Lloyds TSB unveiled details today behind its £12.2 billion takeover of ailing Halifax Bank of Scotland.
The deal, which is subject to shareholder agreement as well as ratification from the Financial Services Authority, will create a new banking giant with around a third of the mortgage and savings markets. It will be headed by Lloyds TSB's current chairman and chief executive.
HBOS chairman Dennis Stevenson said: "This is the right transaction for HBOS and its shareholders."
Chancellor Alistair Darling confirmed today the Government has decided to "waive competition requirements" in relation to the takeover. He said he wanted to put beyond doubt the Government's desire to see the merger between the two banks.
"We have made a decision that we will waive the competition requirements in relation to these two banks. That is not going to get revisited."
He added: "As people, commentators, are saying, if we hadn't done it, the alternative was very bleak indeed. I think this was absolutely right."
Analysts have estimated that as many as 40,000 jobs could be lost from the banks' combined 145,000 staff. HBOS has 75,000 staff and the remainder work at Lloyds TSB.
The deal agreement said: "Significant cost savings can be made by combining the networks and back offices of Lloyds TSB and HBOS."
It added that the takeover would result in "cost synergies" of £1 billion by 2011, or around 10 per cent of the combined cost base.
There will be "elimination of branch duplication" in the retail arm. HBOS has 1,100 branches, and Lloyds TSB 1,900, including 160 of its Cheltenham & Gloucester arm.
There will also be "consolidation of head office functions", including human resources, finance and legal departments.
The deal comes after a run on HBOS shares this week which has seen the group's share price fall as much as 70 per cent.
It is expected the Government will waive competition rules to get the transaction through, and reportedly follows talks between Lloyds TSB chairman Sir Victor Blank and Prime Minister Gordon Brown.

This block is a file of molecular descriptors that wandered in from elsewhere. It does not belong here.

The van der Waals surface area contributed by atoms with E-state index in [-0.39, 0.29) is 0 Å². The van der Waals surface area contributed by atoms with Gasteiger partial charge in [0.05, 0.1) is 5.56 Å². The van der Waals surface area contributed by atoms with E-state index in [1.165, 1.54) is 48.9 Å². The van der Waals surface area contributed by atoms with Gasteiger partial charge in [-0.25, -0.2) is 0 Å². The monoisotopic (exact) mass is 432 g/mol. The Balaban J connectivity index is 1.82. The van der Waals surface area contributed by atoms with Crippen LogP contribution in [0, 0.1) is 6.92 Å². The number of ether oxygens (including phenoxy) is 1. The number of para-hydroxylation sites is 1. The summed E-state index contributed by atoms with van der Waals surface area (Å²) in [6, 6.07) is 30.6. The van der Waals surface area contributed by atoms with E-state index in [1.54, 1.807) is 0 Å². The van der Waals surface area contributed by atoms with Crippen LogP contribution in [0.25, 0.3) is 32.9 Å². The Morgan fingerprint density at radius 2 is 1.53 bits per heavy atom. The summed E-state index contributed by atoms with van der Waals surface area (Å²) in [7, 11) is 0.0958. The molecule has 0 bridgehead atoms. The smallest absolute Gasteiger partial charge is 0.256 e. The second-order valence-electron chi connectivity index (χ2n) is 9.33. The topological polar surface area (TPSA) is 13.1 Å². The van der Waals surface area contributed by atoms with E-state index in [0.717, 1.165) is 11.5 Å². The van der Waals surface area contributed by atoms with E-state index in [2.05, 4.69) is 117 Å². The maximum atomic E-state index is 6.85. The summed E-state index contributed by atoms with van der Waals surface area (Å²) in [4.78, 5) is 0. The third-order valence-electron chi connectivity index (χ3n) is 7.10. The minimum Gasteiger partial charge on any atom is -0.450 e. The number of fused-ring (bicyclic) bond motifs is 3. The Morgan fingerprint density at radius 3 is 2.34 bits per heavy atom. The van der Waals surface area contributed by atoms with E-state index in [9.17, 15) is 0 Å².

Lloyds will offer 0.83 of its shares for each HBOS share, valuing them at 232p each.
Sir Victor will be chairman of the enlarged group under the deal, and Lloyds TSB chief executive Eric Daniels will continue in that role.
There was no word on the future role of HBOS chief executive Andy Hornby.
Commenting on the takeover agreement, Sir Victor said: "This will be a unique opportunity to accelerate and extend our strategy and create the UK's leading financial services group."
HBOS chairman Mr Stevenson said: "This is the right transaction for HBOS and its shareholders.
"Against the backdrop of the very high levels of volatility our industry is experiencing, the combined group will be one of the strongest players in the UK financial services sector. In addition, the combined group will have excellent brands and a very powerful franchise.
"We are recommending our shareholders vote for this transaction."
Mr Daniels declined to give details on the number of jobs that could be lost as a result of the merger.
Of the 40,000 figure estimated by analysts, he said: "Undoubtedly there will be some job losses. But I don't recognise that, it seems on the high side."
He added that no decision had been made about the future of various HBOS and Lloyds TSB brands.
Mr Daniels added: "I don't think there should be the impression that this is a shotgun marriage.
"This is something that has been looked at for a good long while."
He said the most recent talks between the two parties took place over the "past several weeks".
Business Secretary John Hutton confirmed the Government will push through the merger on public interest grounds to "ensure the stability of the UK financial system".
An order allowing this will be laid before Parliament when the House returns after the summer recess.
Currently public interest grounds cover only plurality of media ownership and national security. Mr Hutton's decision follows advice from the UK tripartite authorities - HM Treasury, Bank of England and the Financial Services Authority.
The FSA described today's takeover announcement as a welcome move.
It said: "As previously stated, the FSA is satisfied that HBOS is a well-capitalised bank that continues to fund its business in a satisfactory way. The announcement of the proposed merger with Lloyds TSB is a welcome move as it is likely to enhance stability within financial markets and improve confidence among customers and investors in the UK financial sector."
Unite deputy general secretary Graham Goddard said: "Finance workers should not have to pay the price for the greed and excess of the short sellers and speculators. Thousands depend on HBOS and Lloyds TSB for their livelihoods. Unite will oppose compulsory redundancies.
"We expect the restructuring plans to be agreed with the staff representatives at the bank. We are urging the banks to remember the real people working for them who are not responsible for the credit crunch."Reuse content